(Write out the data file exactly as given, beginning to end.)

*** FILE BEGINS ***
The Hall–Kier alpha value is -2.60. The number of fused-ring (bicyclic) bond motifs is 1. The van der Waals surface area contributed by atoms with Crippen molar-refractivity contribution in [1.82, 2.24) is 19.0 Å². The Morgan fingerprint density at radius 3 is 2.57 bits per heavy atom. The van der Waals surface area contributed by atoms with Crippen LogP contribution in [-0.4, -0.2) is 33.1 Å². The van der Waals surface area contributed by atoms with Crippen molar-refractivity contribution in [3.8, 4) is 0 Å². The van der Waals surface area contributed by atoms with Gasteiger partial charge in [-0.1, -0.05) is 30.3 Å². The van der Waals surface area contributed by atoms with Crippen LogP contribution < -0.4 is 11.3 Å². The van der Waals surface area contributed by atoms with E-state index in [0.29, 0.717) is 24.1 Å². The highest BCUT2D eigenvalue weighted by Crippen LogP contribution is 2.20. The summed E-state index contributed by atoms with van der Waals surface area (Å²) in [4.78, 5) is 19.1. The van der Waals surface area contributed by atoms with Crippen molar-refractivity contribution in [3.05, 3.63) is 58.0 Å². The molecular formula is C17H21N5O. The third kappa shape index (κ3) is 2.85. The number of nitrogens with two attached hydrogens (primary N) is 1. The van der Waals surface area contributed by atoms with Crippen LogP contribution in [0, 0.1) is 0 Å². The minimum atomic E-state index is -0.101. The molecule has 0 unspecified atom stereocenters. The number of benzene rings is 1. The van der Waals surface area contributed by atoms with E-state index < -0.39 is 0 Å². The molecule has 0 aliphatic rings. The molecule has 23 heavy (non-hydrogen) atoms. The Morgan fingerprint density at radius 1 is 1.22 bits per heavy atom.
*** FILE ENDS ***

The Hall–Kier alpha value is -2.60. The number of fused-ring (bicyclic) bond motifs is 1. The van der Waals surface area contributed by atoms with Crippen molar-refractivity contribution in [1.82, 2.24) is 19.0 Å². The Morgan fingerprint density at radius 3 is 2.57 bits per heavy atom. The van der Waals surface area contributed by atoms with Crippen LogP contribution in [-0.4, -0.2) is 33.1 Å². The van der Waals surface area contributed by atoms with Crippen molar-refractivity contribution in [3.8, 4) is 0 Å². The van der Waals surface area contributed by atoms with Gasteiger partial charge in [-0.1, -0.05) is 30.3 Å². The van der Waals surface area contributed by atoms with Crippen LogP contribution < -0.4 is 11.3 Å². The van der Waals surface area contributed by atoms with E-state index in [0.29, 0.717) is 24.1 Å². The highest BCUT2D eigenvalue weighted by Crippen LogP contribution is 2.20. The summed E-state index contributed by atoms with van der Waals surface area (Å²) in [4.78, 5) is 19.1. The van der Waals surface area contributed by atoms with Crippen molar-refractivity contribution in [3.05, 3.63) is 58.0 Å². The molecular formula is C17H21N5O. The third kappa shape index (κ3) is 2.85. The number of nitrogens with two attached hydrogens (primary N) is 1. The van der Waals surface area contributed by atoms with Crippen LogP contribution in [0, 0.1) is 0 Å². The minimum atomic E-state index is -0.101. The molecule has 0 unspecified atom stereocenters. The number of benzene rings is 1. The van der Waals surface area contributed by atoms with E-state index < -0.39 is 0 Å². The molecule has 0 aliphatic rings. The molecule has 23 heavy (non-hydrogen) atoms. The Morgan fingerprint density at radius 1 is 1.22 bits per heavy atom.